To create a more engaging learning environment for Ottumwa High School students, the district will create an off-campus program to link instruction with authentic work experiences through partnerships with local employers.
The initiative, SparkTank, will be initially supported through a grant award of $664,150 from the Ottumwa Regional Legacy Foundation. Funds will support the formation and start-up operation of SparkTank for the first two years. The concept of linking students to local businesses through authentic experiences is based on similar models developed at other schools, including, Waukee and Ankeny.
The district hired Jeff Kirby to lead SparkTank efforts. As the director, Kirby has been busy since the grant award collaborating with Indian Hills Community College, determining the career strands that will be offered to students, finding a downtown location in close proximity to OHS, hiring personnel, and recruiting students.
In June, the district named Brandon Brooks and Nancy Van Wyk as instructors. Two career strands will be offered to students this fall in three period blocks, Engineering and Design and Communications and Technology. “They are both excellent educators who understand the power of project-based learning and the impact that this program will have on our students,” said Kirby.
The three have been working collaboratively in June to develop curriculum and create foundational lessons for students to help them be successful in the course. Topics to be taught in the first three weeks include: Business Culture, Professional Skills, Personal Branding, Professional Correspondence, and Project Management Strategies. Students will learn through a variety of delivery methods, including projects and presentations. Some presentations will feature local professional business representatives to help students learn what employers expect from their employees. A learning management system called Schoology will assist teachers in delivering these lessons.
Kirby plans to invite several business leaders to serve as an advisory council to SparkTank. The advisory will help develop career strands and link businesses to the project. A planning committee, made up of representatives from the business community, to help drive curriculum and instruction within the strands taught.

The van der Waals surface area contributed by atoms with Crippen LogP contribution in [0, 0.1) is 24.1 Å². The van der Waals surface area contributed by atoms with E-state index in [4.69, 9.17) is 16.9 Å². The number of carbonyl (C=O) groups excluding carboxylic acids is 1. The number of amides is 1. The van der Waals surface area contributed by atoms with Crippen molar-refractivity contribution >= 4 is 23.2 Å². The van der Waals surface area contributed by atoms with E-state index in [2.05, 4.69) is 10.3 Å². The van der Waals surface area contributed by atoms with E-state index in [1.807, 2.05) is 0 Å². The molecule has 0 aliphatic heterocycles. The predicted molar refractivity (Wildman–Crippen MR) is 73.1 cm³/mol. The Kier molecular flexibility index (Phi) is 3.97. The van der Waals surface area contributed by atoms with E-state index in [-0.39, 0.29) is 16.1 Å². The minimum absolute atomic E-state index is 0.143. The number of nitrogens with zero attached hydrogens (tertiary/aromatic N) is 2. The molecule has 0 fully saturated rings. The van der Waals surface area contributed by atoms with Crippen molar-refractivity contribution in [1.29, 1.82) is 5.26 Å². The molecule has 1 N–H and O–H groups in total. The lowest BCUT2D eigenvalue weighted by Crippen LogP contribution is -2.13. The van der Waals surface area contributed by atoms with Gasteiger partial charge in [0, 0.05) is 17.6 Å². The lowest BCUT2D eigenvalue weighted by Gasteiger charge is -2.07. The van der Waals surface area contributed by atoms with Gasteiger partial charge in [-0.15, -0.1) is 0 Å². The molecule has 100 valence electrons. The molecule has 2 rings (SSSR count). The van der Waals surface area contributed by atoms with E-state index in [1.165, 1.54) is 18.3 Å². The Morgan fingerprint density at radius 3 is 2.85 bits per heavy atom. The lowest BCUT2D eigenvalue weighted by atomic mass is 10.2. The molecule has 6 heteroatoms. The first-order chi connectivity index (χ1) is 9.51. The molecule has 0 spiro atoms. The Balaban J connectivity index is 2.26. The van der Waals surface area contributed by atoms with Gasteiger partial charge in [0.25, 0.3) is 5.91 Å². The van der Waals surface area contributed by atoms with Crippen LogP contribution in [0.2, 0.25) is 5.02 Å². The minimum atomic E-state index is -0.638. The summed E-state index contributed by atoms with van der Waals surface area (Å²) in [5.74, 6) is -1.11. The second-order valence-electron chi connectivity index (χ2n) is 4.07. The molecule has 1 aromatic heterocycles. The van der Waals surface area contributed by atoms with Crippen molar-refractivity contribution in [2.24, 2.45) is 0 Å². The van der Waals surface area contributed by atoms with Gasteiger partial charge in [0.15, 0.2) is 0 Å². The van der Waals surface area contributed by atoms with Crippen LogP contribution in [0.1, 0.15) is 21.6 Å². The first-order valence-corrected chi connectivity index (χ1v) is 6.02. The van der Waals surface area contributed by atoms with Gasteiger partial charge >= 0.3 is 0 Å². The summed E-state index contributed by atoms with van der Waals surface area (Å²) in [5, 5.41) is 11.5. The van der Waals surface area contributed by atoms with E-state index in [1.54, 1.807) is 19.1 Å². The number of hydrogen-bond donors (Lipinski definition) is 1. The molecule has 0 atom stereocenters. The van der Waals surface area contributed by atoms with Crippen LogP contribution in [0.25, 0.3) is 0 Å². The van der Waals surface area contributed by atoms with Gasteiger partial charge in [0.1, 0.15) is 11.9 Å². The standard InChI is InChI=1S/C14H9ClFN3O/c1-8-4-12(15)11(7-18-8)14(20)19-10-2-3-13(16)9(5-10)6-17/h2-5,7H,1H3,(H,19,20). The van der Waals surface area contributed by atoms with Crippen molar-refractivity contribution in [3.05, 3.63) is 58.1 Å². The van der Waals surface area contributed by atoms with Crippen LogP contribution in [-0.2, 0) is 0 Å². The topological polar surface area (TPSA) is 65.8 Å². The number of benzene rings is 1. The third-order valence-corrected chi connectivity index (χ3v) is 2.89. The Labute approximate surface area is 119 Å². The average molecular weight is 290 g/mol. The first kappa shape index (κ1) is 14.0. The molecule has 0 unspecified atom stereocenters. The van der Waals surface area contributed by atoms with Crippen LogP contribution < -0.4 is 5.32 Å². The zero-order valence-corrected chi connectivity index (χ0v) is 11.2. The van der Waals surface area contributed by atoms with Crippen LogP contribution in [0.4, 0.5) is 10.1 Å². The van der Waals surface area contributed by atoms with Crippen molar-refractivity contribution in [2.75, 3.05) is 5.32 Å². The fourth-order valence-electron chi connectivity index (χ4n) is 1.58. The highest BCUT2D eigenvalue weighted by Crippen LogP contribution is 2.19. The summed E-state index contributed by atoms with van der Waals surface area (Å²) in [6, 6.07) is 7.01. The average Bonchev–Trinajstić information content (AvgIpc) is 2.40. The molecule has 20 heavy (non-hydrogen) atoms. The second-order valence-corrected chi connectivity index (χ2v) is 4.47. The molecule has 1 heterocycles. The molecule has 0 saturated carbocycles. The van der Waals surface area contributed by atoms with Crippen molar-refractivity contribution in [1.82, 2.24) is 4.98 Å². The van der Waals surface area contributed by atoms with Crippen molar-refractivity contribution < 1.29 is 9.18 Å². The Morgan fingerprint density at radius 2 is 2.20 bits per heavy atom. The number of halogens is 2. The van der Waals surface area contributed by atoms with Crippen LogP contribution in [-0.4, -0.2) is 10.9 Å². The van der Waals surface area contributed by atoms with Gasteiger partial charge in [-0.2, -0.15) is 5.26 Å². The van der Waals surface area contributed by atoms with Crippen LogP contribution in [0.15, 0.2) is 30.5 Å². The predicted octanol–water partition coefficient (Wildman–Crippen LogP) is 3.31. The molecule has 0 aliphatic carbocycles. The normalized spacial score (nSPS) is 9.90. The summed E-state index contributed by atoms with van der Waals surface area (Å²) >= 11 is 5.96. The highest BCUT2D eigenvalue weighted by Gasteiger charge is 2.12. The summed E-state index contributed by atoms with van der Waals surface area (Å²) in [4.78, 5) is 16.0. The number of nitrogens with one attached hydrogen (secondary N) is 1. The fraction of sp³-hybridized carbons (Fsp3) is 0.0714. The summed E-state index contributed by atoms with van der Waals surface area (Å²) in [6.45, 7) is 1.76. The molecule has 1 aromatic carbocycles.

Students who indicated an interest in the two career strands that will be offered this fall were selected to hear presentations and sign up. “There was a lot of enthusiasm displayed by the students about the program and we will continue to promote the program to meet the needs of our students,” said Kirby.
An open house event will be scheduled in August. SparkTank will also host a parent meeting in conjunction with the OHS Bulldog Block Party. Watch for details in August.
“We are excited about the collaboration between education, business, and the community that is occurring that will assist us in developing highly skilled students through the expertise of business partners and educators in bringing real world experiences to our students,” said Superintendent Nicole Kooiker.
“The Legacy Foundation is excited to support this innovative learning platform at Ottumwa Schools. Not only will students have the opportunity to interact with businesses and organizations on-site, they will also be able to hone soft skills and professionalism – all while exploring career opportunities that will allow them to stay in the area and earn competitive salaries.” said Kelly Genners, Vice President of Programs and Initiatives for the Ottumwa Regional Legacy Foundation.
If you are a business or parent who has a student with an interest in this type of program, contact Jeff Kirby for more information at firstname.lastname@example.org